February 16, 2006

Word Cloud for Blogs

Here is the advertising gimmick that the intelligent folks at Snapshirts came up with for bloggers. Their software quickly scans your blog to create a random sampling of words. This is what my sampling looked like. Of course, the purpose is to imprint the word salad on tee shirts for a nominal fee. The pricing seems reasonable so don't worry about them taking the shirt off your back.

I know what your are thinking. Anything with a Slip should be worn as an undergarment but that would not be effective advertising. So I am looking into outfitting my friends with an army of Freudian Slips shirts. No wardrobe would be complete without a punnery made of cotton blend. It could replace the standardized uniforms in Catholic schools or be the mojo for dress down Fridays all across working America. You never know.

Truth be told, if I had more readers I wouldn't need to advertise at all. Google Me Moogle Me, Batman.


February 14, 2006

Flexible Flyer

-Joe Tornatore, not showing his age.

Not to be confused with a medal event at this years Winter Olympics, I took my son, nieces, and a few of their friends sledding today. The real estate of Blackwood, New Jersey's Valleybrook golf course offers sledding par excellence. This golf course is a popular playground after a snow storm. The undulating course has something for everybody with beginner, intermediate, and challenger hills.

Most of the parents took to the sidelines. I hung out with the kids on a 200 yard long fast track. The snow was packed real tight and the sleds glided effortlessly. The shallow creek at the bottom of the hill put an unwelcome chill on a few youngsters. I really felt my girth when I belly-flopped onto the sled. I did a total of nine runs then it was all downhill for me. Like a flexible flyer no more, fatigue set in. I could have used a ski lift to the top of the hill and a cup of hot chocolate. Instead, I stayed at the bottom of the hill and turned the event into a spectator sport. Henceforth, I observed the fun of others and took wonderful action packed photos to (winter)boot.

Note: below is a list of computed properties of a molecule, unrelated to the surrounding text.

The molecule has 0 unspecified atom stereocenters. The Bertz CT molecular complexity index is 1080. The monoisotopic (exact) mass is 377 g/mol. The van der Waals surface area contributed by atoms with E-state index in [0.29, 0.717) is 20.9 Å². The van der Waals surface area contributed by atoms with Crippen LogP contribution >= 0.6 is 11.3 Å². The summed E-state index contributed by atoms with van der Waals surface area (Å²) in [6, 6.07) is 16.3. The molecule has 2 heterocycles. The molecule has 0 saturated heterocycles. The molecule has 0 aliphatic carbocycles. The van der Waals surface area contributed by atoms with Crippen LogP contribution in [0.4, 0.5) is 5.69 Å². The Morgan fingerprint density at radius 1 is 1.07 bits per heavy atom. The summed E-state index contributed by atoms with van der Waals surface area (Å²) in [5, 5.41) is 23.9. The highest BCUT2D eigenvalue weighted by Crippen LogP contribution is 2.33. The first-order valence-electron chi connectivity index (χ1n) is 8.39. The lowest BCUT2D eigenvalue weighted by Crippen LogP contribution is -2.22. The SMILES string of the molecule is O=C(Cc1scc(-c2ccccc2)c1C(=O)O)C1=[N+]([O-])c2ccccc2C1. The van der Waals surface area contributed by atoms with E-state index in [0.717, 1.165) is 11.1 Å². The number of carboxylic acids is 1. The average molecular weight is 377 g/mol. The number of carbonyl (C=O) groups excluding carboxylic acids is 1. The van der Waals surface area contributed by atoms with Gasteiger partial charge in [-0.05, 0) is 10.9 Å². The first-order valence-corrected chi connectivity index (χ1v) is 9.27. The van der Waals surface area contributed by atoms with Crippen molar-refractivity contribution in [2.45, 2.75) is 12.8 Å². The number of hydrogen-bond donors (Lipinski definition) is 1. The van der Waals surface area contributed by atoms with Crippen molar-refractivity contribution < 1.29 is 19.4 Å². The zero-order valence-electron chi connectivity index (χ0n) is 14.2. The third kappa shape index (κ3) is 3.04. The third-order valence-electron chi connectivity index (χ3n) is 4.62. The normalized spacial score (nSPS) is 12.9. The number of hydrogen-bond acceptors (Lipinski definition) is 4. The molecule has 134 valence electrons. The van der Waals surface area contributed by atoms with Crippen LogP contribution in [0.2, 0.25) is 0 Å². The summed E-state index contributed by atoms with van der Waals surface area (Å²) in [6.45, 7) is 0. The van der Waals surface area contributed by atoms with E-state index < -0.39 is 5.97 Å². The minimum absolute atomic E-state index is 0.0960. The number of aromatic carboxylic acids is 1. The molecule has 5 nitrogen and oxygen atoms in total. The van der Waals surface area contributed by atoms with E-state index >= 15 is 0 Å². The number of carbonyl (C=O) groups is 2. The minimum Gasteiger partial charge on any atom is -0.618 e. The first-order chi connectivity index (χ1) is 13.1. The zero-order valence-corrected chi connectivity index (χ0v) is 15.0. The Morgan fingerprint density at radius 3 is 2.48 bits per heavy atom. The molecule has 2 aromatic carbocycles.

If not for the extra pounds weighing in on middle age, the day evoked childhood memories of sledding. As a child, I used to sled on a gold course too during a time when Flexible Flyer sleds dominated the landscape. Nowadays, it has been taken over by plastic saucers, foam sleds, and snowboards.

Present company not included, I only saw one Flexible Flyer all day. I caught the bright red handle bars coming down the course right away. The girl couldn't have been more than twelve years old. Seated firmly on the antique sled, her feet steered the sled down the snow covered course. She had no other choice. She was talking on her cell phone. Now that sleighed me.


February 12, 2006

Sinky Feeling

Lately, work has been tumultuos with proposed changes. Nobody likes change. I am no fan of change in the least. I wish to give the reader insight into how much I tolerate change. It was a big deal for me the year work forbid the use of blue ink on paper documents.
Let me outline the nimbus clouds in a gathering storm at work: an added workload due to shortage of staff, hiring freezes, cases unraveling at the seams, swirling rumors about office relocation, reorganization, and shifting job duties.
While scrapbooking this week, I came across this picture of myself at the Titantic musuem in Nova Scotia, Canada. I looked closer at the picture of me relaxing on a replica lounge chair from the doomed ship. It fit my sentiments exactly.

Somebody throw me a life jacket. My job feels like rearranging the deck chairs on the Titantic.


February 09, 2006

The Truth Lies Within

Anyone care to pick out the single lie among a dozen truths? Freudian Slips might say that the lie truth withins.

I keep an internal clock that makes it virtually unnecessary to set an alarm clock for sleep.

I make daily visits to my favorite blog, Anonymous Rowhouse.

I was once charged with criminal trespassing.